lieutenant governor as a summer residence. We had a tour of the house which
still has some of the original furniture in it. We also visited Napoleons
tomb, he died in 1821 on the island and was buried there. His body was
returned to France in 1840 but the tomb remains.
We’ve had a really interesting week in St Helena, it’s been like going back
in time. The island pace of life is slow and measured, and the people are
genuinely welcoming and friendly. There is very little wifi, no phone
signal, no ATM’s and most transactions are carried out in cash. Apart from a
few locally grown vegetables all food is imported and there is no industry
on the island. The average weekly wage is £60 and there is high
unemployment. Up until 2 years ago the only way to arrive at the island was
by sea but with a cash injection from the British government of £230 million
the airport was opened in 2016, in the hope that it would bring in tourists
and stimulate the economy. Unfortunately because of the cross winds, large
transatlantic planes can’t land here and currently there are just 2 flights
a week from Johannesburg which is not exactly bringing in the thousands of
tourists per year that the government were hoping for.
One of the big draws to the island at this time of year is the appearance of
whale shark, they congregate around the waters of St Helena to give birth.
These gentle giants are not dangerous to humans, despite their huge mouths
they are filter feeders sifting plankton and fish eggs from the sea water.
We were lucky enough to snorkel with a whale shark, measuring about 7 metres
in length, it was a truly incredible experience.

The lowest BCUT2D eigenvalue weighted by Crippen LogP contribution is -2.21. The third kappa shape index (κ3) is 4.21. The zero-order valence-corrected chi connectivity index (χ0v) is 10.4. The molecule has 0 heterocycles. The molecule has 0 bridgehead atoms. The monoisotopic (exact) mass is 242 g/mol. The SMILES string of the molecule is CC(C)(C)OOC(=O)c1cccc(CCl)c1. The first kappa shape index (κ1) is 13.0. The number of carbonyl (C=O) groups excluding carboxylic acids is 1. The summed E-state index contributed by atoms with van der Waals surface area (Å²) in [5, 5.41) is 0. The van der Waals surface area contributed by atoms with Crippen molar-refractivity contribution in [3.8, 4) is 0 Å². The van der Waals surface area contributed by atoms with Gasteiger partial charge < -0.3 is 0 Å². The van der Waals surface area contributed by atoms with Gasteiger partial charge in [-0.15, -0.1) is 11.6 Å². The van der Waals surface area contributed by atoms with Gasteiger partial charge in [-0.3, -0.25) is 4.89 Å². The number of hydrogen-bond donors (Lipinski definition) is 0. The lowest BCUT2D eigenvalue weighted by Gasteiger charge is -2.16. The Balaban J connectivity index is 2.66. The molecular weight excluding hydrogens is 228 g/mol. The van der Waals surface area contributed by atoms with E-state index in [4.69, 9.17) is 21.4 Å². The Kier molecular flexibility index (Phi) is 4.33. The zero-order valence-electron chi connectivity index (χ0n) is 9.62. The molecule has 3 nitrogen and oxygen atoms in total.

We’ve seen the best that the island has to offer, with an island tour and a
visit to the Worlds most remote distillery. We sampled rum and gin made from
juniper berries that grow wild on the island. We also had a private tour of
Plantation house, the official residence of St Helena’s Governor for over
200 years, it is a beautiful Georgian structure with a huge lawn at the
front which overlooks the ocean. Roaming the lawn are 4 giant tortoises,
gifts from the government of the Seychelles. The oldest tortoise named
Jonathon is nearly 200 years old and reputedly the oldest Aldabra tortoise
in the world.
The lack of tourists means that St Helena is very unspoilt and quaint, the
downside is the lack of facilities. With just a handful of restaurant and
bars and a couple of hotels there isn’t a great choice of places to eat out.
Grocery shopping is also reminiscent of war time Britain, with major
shortages of certain foods especially fresh fruit. Luckily we arrived at the
same time as the supply boat which comes every 3 weeks and we managed to
secure some fresh fruit and veggies.
All in all we’ve had a fantastic stay in St Helena, the island and the
people are very special and have made us feel very welcome.
We are leaving on Monday, next stop is the island of Fernando de Noronho on
the NE coast of Brazil with a possible stop over on the way at Ascension